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The Civil Rights Movement During the 1950s

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  • 0:05 Historical Context
  • 0:31 Revitalizing the Movement
  • 2:13 The Civil Rights…
  • 5:29 Opposition During the 1950s
  • 6:47 Lesson Summary
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Lesson Transcript
Instructor: Adam Richards

Adam has a master's degree in history.

The 1950s witnessed a rejuvenation of the civil rights movement. Learn about the transformation of the movement, its important events and the impact it had on the 1960s.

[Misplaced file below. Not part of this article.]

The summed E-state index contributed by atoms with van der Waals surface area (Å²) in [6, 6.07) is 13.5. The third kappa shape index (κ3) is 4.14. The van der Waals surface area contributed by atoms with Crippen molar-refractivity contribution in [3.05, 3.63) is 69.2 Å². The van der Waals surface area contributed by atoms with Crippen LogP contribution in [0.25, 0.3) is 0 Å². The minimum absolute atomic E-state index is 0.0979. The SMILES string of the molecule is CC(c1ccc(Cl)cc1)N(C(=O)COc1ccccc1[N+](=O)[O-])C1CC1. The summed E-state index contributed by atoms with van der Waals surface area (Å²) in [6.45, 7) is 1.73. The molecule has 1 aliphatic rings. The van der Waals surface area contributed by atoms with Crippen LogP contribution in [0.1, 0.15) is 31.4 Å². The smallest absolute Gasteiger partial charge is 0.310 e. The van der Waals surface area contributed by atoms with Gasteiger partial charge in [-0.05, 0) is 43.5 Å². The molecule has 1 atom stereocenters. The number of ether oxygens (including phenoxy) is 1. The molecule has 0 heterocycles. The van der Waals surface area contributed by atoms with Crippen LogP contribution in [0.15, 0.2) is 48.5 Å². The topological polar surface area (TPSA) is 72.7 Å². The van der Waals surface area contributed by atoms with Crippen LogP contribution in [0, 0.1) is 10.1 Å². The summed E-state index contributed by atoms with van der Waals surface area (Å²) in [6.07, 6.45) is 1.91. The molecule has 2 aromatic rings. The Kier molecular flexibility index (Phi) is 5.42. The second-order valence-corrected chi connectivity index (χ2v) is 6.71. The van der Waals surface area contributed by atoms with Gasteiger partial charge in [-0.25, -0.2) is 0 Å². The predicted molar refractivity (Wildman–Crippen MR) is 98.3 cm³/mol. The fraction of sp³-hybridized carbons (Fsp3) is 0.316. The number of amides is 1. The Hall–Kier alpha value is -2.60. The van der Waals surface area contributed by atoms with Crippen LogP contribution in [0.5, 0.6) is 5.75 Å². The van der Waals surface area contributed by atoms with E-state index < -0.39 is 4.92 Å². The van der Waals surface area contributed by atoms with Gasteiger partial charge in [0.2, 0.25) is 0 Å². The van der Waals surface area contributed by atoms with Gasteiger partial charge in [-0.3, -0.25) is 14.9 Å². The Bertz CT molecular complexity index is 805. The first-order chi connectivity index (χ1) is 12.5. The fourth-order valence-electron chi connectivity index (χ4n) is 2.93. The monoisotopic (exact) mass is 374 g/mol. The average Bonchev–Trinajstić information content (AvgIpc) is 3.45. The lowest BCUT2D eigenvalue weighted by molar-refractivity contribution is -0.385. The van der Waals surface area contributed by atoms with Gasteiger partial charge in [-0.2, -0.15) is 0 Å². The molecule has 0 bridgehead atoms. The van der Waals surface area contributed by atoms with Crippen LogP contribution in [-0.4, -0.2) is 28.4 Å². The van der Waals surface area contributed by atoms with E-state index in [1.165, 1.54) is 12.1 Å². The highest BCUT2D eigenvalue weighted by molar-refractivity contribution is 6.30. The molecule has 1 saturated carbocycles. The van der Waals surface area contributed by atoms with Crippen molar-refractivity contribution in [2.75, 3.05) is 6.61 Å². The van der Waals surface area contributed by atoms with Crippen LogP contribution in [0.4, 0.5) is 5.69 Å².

Historical Context

This lesson on the civil rights movement comes at a period in contemporary America where the spotlight is once again on racial equality and racial discrimination. Issues such as racial profiling, voting rights and hate crimes serve as a grim reminder that the past occasionally repeats itself. Let's take a closer look at the civil rights movement of the 1950s, and the struggle that African Americans endured in order to end racial discrimination and achieve a greater equality.

Revitalizing the Movement

The civil rights movement within the United States dates back to the 18th century. The movement went through various periods of inertia and repackaging throughout the 19th and early 20th centuries, but then a major revitalization occurred between the years of 1938 and 1943. The catalyst for the rejuvenation of the civil rights movement was the Second World War.